HILL 60 NEW ZEALAND MEMORIAL

NZ - 182

HISTORY

Four memorials are erected to record the names of the New Zealand soldiers who fell on the Gallipoli Peninsula and whose graves are not known. The Lone Pine Memorial relates to the dead in what is called the original Anzac area, which was won by the Australian and New Zealand Army Corps in April, 1915, and held during the Defence of Anzac in the middle of May. The Chunuk Bair Memorial relates to the capture of Chunuk Bair in August, 1915, and the subsequent fighting in the enlarged Anzac area. Hill 60 Cemetery is in the Northern part of the Anzac area, bordering on the Suvla Bay area. It stands among the trenches made in the Actions of Hill 60 (still visible in May 2000), and it was made after the Armistice by the concentration of 42 graves from the battlefield. Twenty-eight graves at least are those of New Zealand soldiers who fell in the Actions now to be described, or in the trench fighting which followed immediately. At the beginning of August, 1915, Hill 60 was in Turkish hands, and it commanded the shoreward communications between the Anzac and Suvla forces. On the 21st August, in the Battle of Scimitar Hill, the Suvla forces attacked the hills immediately North of Hill 60; and on that and the following day Hill 60 was attacked from Anzac by the Canterbury and Otago Mounted Rifles, followed later by the 18th Australian Infantry Battalion and supported on the flanks by other troops. It was partly captured, and the captured ground was held. During the period 27th-29th a further attack was made by the New Zealand Mounted Rifles and the 10th Australian Light Horse, resulting in the capture of the greater part of the crest; this ground was held until the evacuation in December. The Maori Contingent took part in the former engagement. The New Zealand Mounted Rifle Brigade lost very severely in the two Actions of Hill 60. They left a few officers and men on the spot as machine gun crews and the remainder, 20 officers and 229 other ranks, were withdrawn for a time to Mudros. The Hill 60 Memorial takes the form of an obelisk 22 feet high, rising from a stone platform placed in the middle of the cemetery, and the names are inscribed on panels built into the masonry at the base of the obelisk. It commemorates 182 dead, of whom 27 belonged to the Auckland Mounted Rifles, 65 to the Canterbury, 31 to the Otago and 48 to the Wellington; nine were in the Maori Contingent and two in the New Zealand Engineers. The general inscription is in these words:-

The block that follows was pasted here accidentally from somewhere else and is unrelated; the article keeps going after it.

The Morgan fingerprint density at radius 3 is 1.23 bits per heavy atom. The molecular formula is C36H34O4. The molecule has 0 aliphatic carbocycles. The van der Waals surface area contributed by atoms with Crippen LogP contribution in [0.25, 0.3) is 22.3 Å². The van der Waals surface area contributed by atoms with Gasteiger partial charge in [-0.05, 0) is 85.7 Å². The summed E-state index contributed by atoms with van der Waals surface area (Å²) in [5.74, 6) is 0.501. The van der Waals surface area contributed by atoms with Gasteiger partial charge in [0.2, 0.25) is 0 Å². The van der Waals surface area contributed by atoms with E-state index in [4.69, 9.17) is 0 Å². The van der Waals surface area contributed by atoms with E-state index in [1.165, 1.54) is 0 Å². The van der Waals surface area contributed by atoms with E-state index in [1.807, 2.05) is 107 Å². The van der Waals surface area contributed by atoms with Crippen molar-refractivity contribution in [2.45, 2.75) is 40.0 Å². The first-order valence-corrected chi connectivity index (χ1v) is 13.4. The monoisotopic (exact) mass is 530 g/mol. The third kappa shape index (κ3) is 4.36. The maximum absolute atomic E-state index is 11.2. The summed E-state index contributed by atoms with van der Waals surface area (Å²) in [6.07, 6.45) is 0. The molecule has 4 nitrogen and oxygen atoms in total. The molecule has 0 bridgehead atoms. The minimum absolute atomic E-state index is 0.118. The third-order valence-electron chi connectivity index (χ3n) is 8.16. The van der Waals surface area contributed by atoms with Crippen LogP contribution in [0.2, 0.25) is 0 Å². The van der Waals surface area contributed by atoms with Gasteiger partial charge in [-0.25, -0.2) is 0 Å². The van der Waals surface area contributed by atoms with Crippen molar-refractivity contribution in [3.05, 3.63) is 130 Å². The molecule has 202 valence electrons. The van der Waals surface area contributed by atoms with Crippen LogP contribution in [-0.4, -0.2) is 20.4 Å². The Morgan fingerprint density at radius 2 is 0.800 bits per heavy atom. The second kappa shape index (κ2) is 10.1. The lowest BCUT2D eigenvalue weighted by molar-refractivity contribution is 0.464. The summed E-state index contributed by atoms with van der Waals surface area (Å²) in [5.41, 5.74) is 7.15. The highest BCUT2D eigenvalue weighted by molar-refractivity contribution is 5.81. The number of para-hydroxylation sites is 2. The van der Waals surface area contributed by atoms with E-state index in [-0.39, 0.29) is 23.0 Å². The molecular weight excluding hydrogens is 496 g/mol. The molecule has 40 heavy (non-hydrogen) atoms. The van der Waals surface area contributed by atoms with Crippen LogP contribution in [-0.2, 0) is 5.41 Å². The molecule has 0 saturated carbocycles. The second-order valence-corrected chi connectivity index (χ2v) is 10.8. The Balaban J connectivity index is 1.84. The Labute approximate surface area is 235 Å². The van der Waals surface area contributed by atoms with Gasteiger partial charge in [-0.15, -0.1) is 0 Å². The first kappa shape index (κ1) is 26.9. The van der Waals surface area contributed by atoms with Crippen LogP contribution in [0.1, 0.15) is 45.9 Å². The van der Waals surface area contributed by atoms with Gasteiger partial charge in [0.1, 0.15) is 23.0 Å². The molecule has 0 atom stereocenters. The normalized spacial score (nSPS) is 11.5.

"Here are recorded the names of officers and men of New Zealand who fell in the Actions of Hill 60, August, 1915, and in September, 1915, and whose graves are known only to God."

LOCATION

Hill 60 (New Zealand) Memorial is situated in Hill 60 Cemetery, which lies among the old trenches. It is reached along a 800 metre track, which requires a 4-wheel drive vehicle during wet weather. The Memorial takes the form of an obelisk 22 feet high, rising from a stone platform placed in the middle of the cemetery, and commemorates the New Zealand soldiers who fell on Hill 60 and whose graves are unknown. The names of the war dead are inscribed on panels built into the masonry at the base of the obelisk.

NAMES OF INTEREST

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Two brothers from Christchurch:

- Trooper Edward Brittan, aged 24.
- Lance Corporal Henry Brittan, aged 27.
- bother served with Canterbury Mounted Rifles and were killed on 28th August 1915.

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Rev. William Grant attached Wellington Mounted Rifles

- Killed 28th August 1915, aged 56.
- Was killed while looking for wounded in captured trenches close to Hill 60.

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